First publised on 2022-11-18 07:50:34
People are talking about the Bournvita forced packs ad. The jury is still out whether it was a gimmick to keep the brand trending or whether it was a social awareness message using a novel method. While most people think that Bournvita has tried to make parents wonder if they are doing the right thing by forcing children down the path they choose for them, others think that the method used is not correct and finding Bournvita packed in, for example, toilet cleaner bottles is repulsive.
Yet, say people, that the very idea was to use this repulsion to show that forcing children to do something they do not like or are not mentally inclined to do is also repulsive. People say that Bournvita has always tried to push the envelope, like in the Taiyyari Jeet Ki series of ads, to show that it is mind which needs to be set first and the body (by drinking Bournvita, of course) will follow.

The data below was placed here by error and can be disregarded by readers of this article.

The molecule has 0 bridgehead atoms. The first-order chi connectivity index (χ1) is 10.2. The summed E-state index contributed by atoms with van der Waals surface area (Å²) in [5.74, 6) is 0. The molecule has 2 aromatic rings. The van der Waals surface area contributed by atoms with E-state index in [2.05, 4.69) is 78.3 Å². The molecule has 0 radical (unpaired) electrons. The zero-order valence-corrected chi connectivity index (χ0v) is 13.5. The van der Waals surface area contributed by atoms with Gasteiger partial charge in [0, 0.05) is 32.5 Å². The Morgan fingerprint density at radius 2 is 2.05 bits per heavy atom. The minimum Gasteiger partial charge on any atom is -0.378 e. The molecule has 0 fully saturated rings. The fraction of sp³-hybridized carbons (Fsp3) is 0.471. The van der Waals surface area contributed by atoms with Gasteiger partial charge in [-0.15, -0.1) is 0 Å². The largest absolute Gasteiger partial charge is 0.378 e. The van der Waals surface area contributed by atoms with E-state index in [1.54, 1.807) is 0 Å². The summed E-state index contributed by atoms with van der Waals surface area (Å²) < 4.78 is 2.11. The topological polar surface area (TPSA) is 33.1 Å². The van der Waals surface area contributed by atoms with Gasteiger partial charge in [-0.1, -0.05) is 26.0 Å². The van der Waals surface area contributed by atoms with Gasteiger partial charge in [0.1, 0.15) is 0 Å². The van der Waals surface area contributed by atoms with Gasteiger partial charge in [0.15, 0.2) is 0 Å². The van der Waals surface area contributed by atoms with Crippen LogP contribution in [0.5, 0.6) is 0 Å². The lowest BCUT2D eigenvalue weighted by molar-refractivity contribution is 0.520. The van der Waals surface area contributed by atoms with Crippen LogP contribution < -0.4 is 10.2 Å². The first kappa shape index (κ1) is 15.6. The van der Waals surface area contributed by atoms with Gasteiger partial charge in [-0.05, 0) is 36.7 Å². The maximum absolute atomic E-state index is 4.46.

In the recent #faithnotforce series of ads, Bournvita has packed the drink in such diverse avatars as an egg case, a soap box, a toilet cleaner, a ketchup bottle, cooking oil pack and the like or something that one would never associate with the brand. The idea is to cause surprise, shock, and repulsion. As the surprised lady in the video asks the guy at the store, "yeh Bournvita ka toilet cleaner?"
The association with forcing a child who wants to be a cricketer to become software engineer - and hence forced packaging - is hard to miss. But some people also think that Bournvita is trying to preach to parents and it might backfire. Some also think that it is 'cringeworthy'. But most people agree that there is 'forced packaging' when it comes to 'deciding' a career for children and the brand has done well to highlight the issue and make parents think about it.